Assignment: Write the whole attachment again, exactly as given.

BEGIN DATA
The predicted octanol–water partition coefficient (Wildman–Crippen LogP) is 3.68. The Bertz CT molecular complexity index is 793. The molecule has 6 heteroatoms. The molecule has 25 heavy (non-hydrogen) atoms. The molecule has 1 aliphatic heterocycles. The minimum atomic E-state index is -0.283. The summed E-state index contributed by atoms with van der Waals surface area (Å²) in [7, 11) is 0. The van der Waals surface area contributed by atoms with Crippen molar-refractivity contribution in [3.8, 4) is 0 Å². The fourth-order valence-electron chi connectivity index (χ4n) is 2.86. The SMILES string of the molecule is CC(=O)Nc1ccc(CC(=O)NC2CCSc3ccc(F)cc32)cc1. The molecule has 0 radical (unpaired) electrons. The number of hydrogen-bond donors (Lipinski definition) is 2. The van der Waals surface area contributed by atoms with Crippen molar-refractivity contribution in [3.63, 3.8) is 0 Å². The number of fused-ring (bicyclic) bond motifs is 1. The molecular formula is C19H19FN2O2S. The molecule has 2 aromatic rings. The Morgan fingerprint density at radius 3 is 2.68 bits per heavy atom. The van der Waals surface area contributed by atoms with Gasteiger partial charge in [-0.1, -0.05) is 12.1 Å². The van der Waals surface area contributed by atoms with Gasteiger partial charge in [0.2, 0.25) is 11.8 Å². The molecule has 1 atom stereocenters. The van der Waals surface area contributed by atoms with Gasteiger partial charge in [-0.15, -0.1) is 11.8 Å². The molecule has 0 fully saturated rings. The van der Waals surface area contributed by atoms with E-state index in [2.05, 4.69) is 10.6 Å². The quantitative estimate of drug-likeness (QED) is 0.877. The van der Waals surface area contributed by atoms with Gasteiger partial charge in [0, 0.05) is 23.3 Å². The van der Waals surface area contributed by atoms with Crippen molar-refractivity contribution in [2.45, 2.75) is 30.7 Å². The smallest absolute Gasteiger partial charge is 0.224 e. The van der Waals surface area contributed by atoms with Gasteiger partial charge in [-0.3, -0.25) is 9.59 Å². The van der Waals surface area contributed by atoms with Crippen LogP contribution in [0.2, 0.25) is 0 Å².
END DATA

The predicted octanol–water partition coefficient (Wildman–Crippen LogP) is 3.68. The Bertz CT molecular complexity index is 793. The molecule has 6 heteroatoms. The molecule has 25 heavy (non-hydrogen) atoms. The molecule has 1 aliphatic heterocycles. The minimum atomic E-state index is -0.283. The summed E-state index contributed by atoms with van der Waals surface area (Å²) in [7, 11) is 0. The van der Waals surface area contributed by atoms with Crippen molar-refractivity contribution in [3.8, 4) is 0 Å². The fourth-order valence-electron chi connectivity index (χ4n) is 2.86. The SMILES string of the molecule is CC(=O)Nc1ccc(CC(=O)NC2CCSc3ccc(F)cc32)cc1. The molecule has 0 radical (unpaired) electrons. The number of hydrogen-bond donors (Lipinski definition) is 2. The van der Waals surface area contributed by atoms with Crippen molar-refractivity contribution in [3.63, 3.8) is 0 Å². The number of fused-ring (bicyclic) bond motifs is 1. The molecular formula is C19H19FN2O2S. The molecule has 2 aromatic rings. The Morgan fingerprint density at radius 3 is 2.68 bits per heavy atom. The van der Waals surface area contributed by atoms with Gasteiger partial charge in [-0.1, -0.05) is 12.1 Å². The van der Waals surface area contributed by atoms with Gasteiger partial charge in [0.2, 0.25) is 11.8 Å². The molecule has 1 atom stereocenters. The van der Waals surface area contributed by atoms with Gasteiger partial charge in [-0.15, -0.1) is 11.8 Å². The molecule has 0 fully saturated rings. The van der Waals surface area contributed by atoms with E-state index in [2.05, 4.69) is 10.6 Å². The quantitative estimate of drug-likeness (QED) is 0.877. The van der Waals surface area contributed by atoms with Gasteiger partial charge in [0, 0.05) is 23.3 Å². The van der Waals surface area contributed by atoms with Crippen molar-refractivity contribution in [2.45, 2.75) is 30.7 Å². The smallest absolute Gasteiger partial charge is 0.224 e. The van der Waals surface area contributed by atoms with Gasteiger partial charge in [-0.3, -0.25) is 9.59 Å². The van der Waals surface area contributed by atoms with Crippen LogP contribution in [0.2, 0.25) is 0 Å².